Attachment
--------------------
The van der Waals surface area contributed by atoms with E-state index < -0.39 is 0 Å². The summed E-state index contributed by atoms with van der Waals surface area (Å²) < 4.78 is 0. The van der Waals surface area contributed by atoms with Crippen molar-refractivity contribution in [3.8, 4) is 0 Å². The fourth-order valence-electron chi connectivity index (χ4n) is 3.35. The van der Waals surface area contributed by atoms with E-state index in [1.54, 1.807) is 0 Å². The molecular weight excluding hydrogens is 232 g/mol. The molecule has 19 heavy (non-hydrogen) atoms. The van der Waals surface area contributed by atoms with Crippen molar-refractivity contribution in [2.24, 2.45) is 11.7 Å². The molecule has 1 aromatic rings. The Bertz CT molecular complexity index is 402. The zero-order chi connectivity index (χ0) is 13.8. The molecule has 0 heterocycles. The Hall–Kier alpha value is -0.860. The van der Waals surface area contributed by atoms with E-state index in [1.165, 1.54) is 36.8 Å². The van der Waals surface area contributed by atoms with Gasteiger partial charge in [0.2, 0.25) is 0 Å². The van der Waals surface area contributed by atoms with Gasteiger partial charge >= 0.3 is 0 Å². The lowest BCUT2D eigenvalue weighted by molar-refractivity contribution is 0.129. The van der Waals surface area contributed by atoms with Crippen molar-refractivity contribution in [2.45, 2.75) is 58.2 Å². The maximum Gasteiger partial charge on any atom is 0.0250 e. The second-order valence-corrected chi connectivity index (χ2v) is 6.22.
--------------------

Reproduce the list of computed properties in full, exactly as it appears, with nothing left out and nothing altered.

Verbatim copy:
The van der Waals surface area contributed by atoms with E-state index < -0.39 is 0 Å². The summed E-state index contributed by atoms with van der Waals surface area (Å²) < 4.78 is 0. The van der Waals surface area contributed by atoms with Crippen molar-refractivity contribution in [3.8, 4) is 0 Å². The fourth-order valence-electron chi connectivity index (χ4n) is 3.35. The van der Waals surface area contributed by atoms with E-state index in [1.54, 1.807) is 0 Å². The molecular weight excluding hydrogens is 232 g/mol. The molecule has 19 heavy (non-hydrogen) atoms. The van der Waals surface area contributed by atoms with Crippen molar-refractivity contribution in [2.24, 2.45) is 11.7 Å². The molecule has 1 aromatic rings. The Bertz CT molecular complexity index is 402. The zero-order chi connectivity index (χ0) is 13.8. The molecule has 0 heterocycles. The Hall–Kier alpha value is -0.860. The van der Waals surface area contributed by atoms with E-state index in [1.165, 1.54) is 36.8 Å². The van der Waals surface area contributed by atoms with Gasteiger partial charge in [0.2, 0.25) is 0 Å². The van der Waals surface area contributed by atoms with Gasteiger partial charge >= 0.3 is 0 Å². The lowest BCUT2D eigenvalue weighted by molar-refractivity contribution is 0.129. The van der Waals surface area contributed by atoms with Crippen molar-refractivity contribution in [2.45, 2.75) is 58.2 Å². The maximum Gasteiger partial charge on any atom is 0.0250 e. The second-order valence-corrected chi connectivity index (χ2v) is 6.22.